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Man at the Crossroads, (in progress) Diego Rivera, 1932-34, mural, Rockefeller Center, New York, destroyed. The figure of Lenin is visible in the center right. © Banco De Mexico, Diego Rivera and Frida Kahlo Museums Trust, Av. Cinco de Mayo No. 2, Col. Centro, Del. Cuauhtemoc, 06059, Mexico, D.F. Courtesy del Instituto Nacional de Bellas Artes y Literatura, Mexico Photo Courtesy Old Stage Studios, Gualala, CA.

Diego Rivera's Man at the Crossroads

By 1930, Mexican muralist Diego Rivera has gained international favor for his lush and passionate murals. Inspired by Communist ideals and an intense devotion to his cultural heritage, Rivera creates boldly hued masterpieces of public art that adorn the municipal buildings of Mexico City. His outgoing personality puts him at the center of a circle of left-wing painters and poets, and his talent attracts wealthy patrons, including Abby Aldrich Rockefeller. In 1932, she convinces her husband, John D. Rockefeller, Jr., to commission a Rivera mural for the lobby of the soon-to-be-completed Rockefeller Center in New York City.

Flush from successes in San Francisco and Detroit, Rivera proposes a 63-foot-long portrait of workers facing symbolic crossroads of industry, science, socialism, and capitalism. The painter believes that his friendship with the Rockefeller family will allow him to insert an unapproved representation of Soviet leader Vladimir Lenin into a section portraying a May Day parade. The real decision-making power lies with the Center's building managers, who abhor Rivera's propagandistic approach. Horrified by newspaper articles attacking the mural's anti-capitalist ideology, they order Rivera to remove the offending image. When Rivera refuses, offering to balance the work with a portrait of Abraham Lincoln on the opposing side, the managers pay his full fee, bar him from the site, and hide the mural behind a massive drape. Despite negotiations to transfer the work to the Museum of Modern Art and demonstrations by Rivera supporters, near midnight, on February 10th, 1934, Rockefeller Center workmen, carrying axes, demolish the mural. Later, Rivera recreates the frescoes in the Palace of Fine Arts in Mexico City, adding a portrait of John D. Rockefeller, Jr., in a nightclub. Rivera never works in the United States again, but continues to be active, both politically and artistically, until his death in 1957.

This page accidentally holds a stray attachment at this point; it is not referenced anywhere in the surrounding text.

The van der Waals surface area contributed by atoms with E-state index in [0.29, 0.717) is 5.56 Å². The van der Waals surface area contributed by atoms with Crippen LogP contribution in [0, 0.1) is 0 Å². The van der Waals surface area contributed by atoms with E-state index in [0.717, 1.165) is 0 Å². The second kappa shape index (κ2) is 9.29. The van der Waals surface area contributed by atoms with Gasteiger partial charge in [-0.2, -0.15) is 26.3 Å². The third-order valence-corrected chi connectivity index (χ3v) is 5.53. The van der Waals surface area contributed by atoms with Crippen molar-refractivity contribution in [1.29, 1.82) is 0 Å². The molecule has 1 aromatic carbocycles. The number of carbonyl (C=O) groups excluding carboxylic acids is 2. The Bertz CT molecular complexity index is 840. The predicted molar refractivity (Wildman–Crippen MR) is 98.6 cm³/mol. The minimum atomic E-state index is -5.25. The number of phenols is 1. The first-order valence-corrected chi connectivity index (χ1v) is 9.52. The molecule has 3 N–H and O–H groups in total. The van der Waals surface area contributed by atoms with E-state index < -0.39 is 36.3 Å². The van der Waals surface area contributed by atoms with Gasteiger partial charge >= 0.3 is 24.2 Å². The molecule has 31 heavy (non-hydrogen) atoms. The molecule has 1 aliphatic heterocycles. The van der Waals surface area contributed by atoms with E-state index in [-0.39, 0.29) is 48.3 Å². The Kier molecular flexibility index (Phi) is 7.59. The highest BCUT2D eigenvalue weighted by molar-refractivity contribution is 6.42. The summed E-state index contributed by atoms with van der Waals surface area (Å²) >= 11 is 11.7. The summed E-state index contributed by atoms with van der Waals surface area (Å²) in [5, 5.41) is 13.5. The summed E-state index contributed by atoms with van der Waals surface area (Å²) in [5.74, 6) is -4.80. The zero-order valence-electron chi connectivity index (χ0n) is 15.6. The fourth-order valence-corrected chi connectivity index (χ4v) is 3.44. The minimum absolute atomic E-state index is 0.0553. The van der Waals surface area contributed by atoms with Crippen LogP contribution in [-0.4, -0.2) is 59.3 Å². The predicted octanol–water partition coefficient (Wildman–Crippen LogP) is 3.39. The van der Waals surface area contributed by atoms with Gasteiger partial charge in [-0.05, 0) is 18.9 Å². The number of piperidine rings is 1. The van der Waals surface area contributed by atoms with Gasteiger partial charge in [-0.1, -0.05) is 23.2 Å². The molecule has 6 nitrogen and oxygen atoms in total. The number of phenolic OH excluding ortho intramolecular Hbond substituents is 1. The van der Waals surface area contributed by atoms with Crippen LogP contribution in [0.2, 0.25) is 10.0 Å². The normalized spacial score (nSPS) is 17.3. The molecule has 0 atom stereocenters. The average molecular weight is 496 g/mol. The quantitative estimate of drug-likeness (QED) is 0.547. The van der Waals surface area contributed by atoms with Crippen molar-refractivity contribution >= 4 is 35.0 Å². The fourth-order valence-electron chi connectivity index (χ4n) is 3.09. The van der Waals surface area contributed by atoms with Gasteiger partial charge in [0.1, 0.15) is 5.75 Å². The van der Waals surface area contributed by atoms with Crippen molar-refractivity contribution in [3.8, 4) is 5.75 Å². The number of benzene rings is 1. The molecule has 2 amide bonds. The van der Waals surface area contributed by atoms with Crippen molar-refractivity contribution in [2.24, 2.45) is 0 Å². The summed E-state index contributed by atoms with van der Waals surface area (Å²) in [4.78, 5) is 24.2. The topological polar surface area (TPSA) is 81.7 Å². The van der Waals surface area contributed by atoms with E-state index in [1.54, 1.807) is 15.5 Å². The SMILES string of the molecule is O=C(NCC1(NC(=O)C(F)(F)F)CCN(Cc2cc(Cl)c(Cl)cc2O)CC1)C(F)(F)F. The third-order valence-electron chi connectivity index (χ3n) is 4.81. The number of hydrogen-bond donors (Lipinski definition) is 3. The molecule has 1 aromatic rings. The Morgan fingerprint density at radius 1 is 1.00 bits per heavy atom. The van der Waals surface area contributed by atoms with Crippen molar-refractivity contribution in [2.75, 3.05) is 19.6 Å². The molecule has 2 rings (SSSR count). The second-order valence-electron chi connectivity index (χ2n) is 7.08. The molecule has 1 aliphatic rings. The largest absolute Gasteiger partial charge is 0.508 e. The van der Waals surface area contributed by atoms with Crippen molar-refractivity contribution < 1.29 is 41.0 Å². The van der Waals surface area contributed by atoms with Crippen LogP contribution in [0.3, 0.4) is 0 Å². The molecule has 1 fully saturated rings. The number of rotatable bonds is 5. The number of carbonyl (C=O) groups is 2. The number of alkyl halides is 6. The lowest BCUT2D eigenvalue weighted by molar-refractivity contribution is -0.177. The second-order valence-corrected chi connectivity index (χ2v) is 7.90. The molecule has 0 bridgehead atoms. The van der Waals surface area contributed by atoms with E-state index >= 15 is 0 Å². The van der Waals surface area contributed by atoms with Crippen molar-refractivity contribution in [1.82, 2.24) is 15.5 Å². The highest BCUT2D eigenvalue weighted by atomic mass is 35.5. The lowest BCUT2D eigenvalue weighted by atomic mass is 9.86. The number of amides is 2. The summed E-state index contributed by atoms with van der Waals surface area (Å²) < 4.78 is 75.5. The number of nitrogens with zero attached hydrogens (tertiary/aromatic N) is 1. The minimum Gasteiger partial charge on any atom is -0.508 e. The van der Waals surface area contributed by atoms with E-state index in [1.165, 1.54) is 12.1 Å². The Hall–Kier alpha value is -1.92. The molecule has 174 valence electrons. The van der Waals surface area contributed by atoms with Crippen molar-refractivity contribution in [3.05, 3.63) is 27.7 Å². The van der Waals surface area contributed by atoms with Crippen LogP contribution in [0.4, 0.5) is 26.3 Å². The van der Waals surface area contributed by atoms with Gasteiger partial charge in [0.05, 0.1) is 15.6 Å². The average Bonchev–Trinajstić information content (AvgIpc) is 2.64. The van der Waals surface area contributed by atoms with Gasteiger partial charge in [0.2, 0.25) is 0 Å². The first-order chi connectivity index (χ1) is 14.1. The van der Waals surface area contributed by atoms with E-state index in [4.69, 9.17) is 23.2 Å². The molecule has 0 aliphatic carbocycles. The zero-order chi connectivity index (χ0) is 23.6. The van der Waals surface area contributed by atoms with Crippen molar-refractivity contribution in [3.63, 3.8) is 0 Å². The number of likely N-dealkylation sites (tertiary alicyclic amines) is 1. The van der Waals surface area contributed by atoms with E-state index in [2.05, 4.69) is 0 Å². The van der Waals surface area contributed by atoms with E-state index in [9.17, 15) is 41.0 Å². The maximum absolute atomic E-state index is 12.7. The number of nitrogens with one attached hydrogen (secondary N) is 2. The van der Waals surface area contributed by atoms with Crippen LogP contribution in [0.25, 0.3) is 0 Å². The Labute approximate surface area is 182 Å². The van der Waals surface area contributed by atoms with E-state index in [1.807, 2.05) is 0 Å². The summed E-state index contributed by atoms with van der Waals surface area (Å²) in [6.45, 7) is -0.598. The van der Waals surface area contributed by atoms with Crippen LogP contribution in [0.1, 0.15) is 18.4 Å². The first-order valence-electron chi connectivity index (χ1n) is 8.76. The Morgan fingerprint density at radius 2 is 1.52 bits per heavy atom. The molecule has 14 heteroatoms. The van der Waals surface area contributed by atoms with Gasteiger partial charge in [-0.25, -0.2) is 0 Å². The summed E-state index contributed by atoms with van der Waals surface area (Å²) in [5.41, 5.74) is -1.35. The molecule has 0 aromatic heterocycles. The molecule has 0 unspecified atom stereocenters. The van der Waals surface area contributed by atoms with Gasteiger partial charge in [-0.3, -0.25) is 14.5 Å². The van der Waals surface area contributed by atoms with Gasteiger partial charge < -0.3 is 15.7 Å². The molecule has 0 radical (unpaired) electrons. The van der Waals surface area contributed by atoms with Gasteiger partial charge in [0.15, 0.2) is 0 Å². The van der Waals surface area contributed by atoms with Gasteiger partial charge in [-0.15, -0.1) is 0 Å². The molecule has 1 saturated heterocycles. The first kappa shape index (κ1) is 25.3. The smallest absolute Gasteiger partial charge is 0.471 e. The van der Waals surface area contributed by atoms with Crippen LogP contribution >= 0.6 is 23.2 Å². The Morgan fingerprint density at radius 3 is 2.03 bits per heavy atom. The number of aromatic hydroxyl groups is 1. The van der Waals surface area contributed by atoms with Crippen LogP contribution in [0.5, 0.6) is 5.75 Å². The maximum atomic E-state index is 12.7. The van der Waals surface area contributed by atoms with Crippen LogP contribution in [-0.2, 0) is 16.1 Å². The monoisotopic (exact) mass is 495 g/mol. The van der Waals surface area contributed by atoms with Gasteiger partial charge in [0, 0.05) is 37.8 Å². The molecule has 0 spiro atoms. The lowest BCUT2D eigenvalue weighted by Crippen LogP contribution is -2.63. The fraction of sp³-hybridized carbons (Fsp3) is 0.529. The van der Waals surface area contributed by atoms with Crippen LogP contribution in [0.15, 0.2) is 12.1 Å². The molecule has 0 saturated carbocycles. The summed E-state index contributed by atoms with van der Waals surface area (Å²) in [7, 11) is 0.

His surviving murals, such as The Detroit Industry Murals, installed in the Detroit Institute of Arts, are treasured as 20th century masterpieces. Rivera's work is also in the collection of New York's Museum of Modern Art, co-founded by Abby Aldrich Rockefeller.

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